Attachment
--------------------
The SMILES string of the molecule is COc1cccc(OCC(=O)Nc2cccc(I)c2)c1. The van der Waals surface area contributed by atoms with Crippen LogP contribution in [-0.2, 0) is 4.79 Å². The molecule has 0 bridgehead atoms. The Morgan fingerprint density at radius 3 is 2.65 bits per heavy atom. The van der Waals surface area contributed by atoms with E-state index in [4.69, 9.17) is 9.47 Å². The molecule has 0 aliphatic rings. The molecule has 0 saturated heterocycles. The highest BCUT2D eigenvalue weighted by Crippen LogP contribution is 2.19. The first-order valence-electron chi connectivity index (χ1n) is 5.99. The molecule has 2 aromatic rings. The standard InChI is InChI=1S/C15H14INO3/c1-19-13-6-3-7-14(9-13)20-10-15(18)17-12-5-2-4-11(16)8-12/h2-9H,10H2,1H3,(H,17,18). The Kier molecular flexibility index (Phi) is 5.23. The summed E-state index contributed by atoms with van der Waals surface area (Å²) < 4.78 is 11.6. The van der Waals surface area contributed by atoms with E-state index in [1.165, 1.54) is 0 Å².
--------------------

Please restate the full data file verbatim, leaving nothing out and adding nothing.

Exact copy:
The SMILES string of the molecule is COc1cccc(OCC(=O)Nc2cccc(I)c2)c1. The van der Waals surface area contributed by atoms with Crippen LogP contribution in [-0.2, 0) is 4.79 Å². The molecule has 0 bridgehead atoms. The Morgan fingerprint density at radius 3 is 2.65 bits per heavy atom. The van der Waals surface area contributed by atoms with E-state index in [4.69, 9.17) is 9.47 Å². The molecule has 0 aliphatic rings. The molecule has 0 saturated heterocycles. The highest BCUT2D eigenvalue weighted by Crippen LogP contribution is 2.19. The first-order valence-electron chi connectivity index (χ1n) is 5.99. The molecule has 2 aromatic rings. The standard InChI is InChI=1S/C15H14INO3/c1-19-13-6-3-7-14(9-13)20-10-15(18)17-12-5-2-4-11(16)8-12/h2-9H,10H2,1H3,(H,17,18). The Kier molecular flexibility index (Phi) is 5.23. The summed E-state index contributed by atoms with van der Waals surface area (Å²) < 4.78 is 11.6. The van der Waals surface area contributed by atoms with E-state index in [1.165, 1.54) is 0 Å².